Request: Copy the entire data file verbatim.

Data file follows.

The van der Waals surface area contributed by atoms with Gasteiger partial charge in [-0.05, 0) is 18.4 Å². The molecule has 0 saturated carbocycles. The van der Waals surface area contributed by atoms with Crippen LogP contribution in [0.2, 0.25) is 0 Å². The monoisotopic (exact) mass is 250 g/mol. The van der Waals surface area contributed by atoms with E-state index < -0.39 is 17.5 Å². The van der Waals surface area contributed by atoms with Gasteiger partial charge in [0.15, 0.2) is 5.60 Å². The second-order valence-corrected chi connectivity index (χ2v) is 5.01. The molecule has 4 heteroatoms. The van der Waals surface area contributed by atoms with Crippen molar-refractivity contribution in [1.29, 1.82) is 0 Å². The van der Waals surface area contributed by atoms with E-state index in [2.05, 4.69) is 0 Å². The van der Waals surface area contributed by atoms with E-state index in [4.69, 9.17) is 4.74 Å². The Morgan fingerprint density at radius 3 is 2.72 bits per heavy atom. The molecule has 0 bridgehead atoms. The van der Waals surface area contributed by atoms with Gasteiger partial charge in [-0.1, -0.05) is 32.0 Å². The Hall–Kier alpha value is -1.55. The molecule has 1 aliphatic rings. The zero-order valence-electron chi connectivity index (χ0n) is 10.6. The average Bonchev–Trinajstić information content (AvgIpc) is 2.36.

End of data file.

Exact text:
The van der Waals surface area contributed by atoms with Gasteiger partial charge in [-0.05, 0) is 18.4 Å². The molecule has 0 saturated carbocycles. The van der Waals surface area contributed by atoms with Crippen LogP contribution in [0.2, 0.25) is 0 Å². The monoisotopic (exact) mass is 250 g/mol. The van der Waals surface area contributed by atoms with E-state index < -0.39 is 17.5 Å². The van der Waals surface area contributed by atoms with Gasteiger partial charge in [0.15, 0.2) is 5.60 Å². The second-order valence-corrected chi connectivity index (χ2v) is 5.01. The molecule has 4 heteroatoms. The van der Waals surface area contributed by atoms with Crippen molar-refractivity contribution in [1.29, 1.82) is 0 Å². The van der Waals surface area contributed by atoms with E-state index in [2.05, 4.69) is 0 Å². The van der Waals surface area contributed by atoms with E-state index in [4.69, 9.17) is 4.74 Å². The Morgan fingerprint density at radius 3 is 2.72 bits per heavy atom. The molecule has 0 bridgehead atoms. The van der Waals surface area contributed by atoms with Gasteiger partial charge in [-0.1, -0.05) is 32.0 Å². The Hall–Kier alpha value is -1.55. The molecule has 1 aliphatic rings. The zero-order valence-electron chi connectivity index (χ0n) is 10.6. The average Bonchev–Trinajstić information content (AvgIpc) is 2.36.